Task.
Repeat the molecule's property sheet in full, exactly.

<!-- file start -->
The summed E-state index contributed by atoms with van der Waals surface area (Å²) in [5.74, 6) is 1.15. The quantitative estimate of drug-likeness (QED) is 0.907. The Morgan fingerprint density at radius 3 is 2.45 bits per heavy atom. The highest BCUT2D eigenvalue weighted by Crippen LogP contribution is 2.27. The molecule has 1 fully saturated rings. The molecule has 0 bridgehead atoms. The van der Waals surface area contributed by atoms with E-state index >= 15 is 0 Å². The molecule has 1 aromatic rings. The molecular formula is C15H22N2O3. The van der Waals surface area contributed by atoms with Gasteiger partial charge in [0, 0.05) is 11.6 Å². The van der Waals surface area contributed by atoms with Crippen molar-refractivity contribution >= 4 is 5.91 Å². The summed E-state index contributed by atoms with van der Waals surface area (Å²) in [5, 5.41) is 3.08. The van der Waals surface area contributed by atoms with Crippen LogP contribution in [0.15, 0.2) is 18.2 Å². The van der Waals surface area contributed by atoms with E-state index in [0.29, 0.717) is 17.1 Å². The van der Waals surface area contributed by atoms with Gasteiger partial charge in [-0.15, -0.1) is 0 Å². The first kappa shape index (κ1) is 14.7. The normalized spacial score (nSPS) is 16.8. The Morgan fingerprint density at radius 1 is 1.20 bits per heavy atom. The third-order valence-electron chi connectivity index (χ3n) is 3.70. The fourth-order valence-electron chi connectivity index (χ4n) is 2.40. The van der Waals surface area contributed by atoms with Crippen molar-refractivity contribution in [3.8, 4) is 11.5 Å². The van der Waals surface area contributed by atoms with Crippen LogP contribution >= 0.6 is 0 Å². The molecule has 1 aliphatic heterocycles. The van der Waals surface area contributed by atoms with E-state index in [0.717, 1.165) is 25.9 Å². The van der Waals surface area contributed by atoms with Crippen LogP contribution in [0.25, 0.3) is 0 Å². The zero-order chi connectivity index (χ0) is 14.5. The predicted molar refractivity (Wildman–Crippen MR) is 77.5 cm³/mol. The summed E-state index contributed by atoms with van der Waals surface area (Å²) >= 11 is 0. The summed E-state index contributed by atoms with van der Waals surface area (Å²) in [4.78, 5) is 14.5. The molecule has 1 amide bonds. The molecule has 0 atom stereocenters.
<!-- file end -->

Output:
The summed E-state index contributed by atoms with van der Waals surface area (Å²) in [5.74, 6) is 1.15. The quantitative estimate of drug-likeness (QED) is 0.907. The Morgan fingerprint density at radius 3 is 2.45 bits per heavy atom. The highest BCUT2D eigenvalue weighted by Crippen LogP contribution is 2.27. The molecule has 1 fully saturated rings. The molecule has 0 bridgehead atoms. The van der Waals surface area contributed by atoms with E-state index >= 15 is 0 Å². The molecule has 1 aromatic rings. The molecular formula is C15H22N2O3. The van der Waals surface area contributed by atoms with Gasteiger partial charge in [0, 0.05) is 11.6 Å². The van der Waals surface area contributed by atoms with Crippen molar-refractivity contribution >= 4 is 5.91 Å². The summed E-state index contributed by atoms with van der Waals surface area (Å²) in [5, 5.41) is 3.08. The van der Waals surface area contributed by atoms with Crippen LogP contribution in [0.15, 0.2) is 18.2 Å². The van der Waals surface area contributed by atoms with E-state index in [0.29, 0.717) is 17.1 Å². The van der Waals surface area contributed by atoms with Gasteiger partial charge in [-0.15, -0.1) is 0 Å². The first kappa shape index (κ1) is 14.7. The normalized spacial score (nSPS) is 16.8. The Morgan fingerprint density at radius 1 is 1.20 bits per heavy atom. The third-order valence-electron chi connectivity index (χ3n) is 3.70. The fourth-order valence-electron chi connectivity index (χ4n) is 2.40. The van der Waals surface area contributed by atoms with Crippen molar-refractivity contribution in [3.8, 4) is 11.5 Å². The van der Waals surface area contributed by atoms with Crippen LogP contribution >= 0.6 is 0 Å². The molecule has 1 aliphatic heterocycles. The van der Waals surface area contributed by atoms with E-state index in [0.717, 1.165) is 25.9 Å². The van der Waals surface area contributed by atoms with Crippen LogP contribution in [0.25, 0.3) is 0 Å². The zero-order chi connectivity index (χ0) is 14.5. The predicted molar refractivity (Wildman–Crippen MR) is 77.5 cm³/mol. The summed E-state index contributed by atoms with van der Waals surface area (Å²) >= 11 is 0. The summed E-state index contributed by atoms with van der Waals surface area (Å²) in [4.78, 5) is 14.5. The molecule has 1 amide bonds. The molecule has 0 atom stereocenters.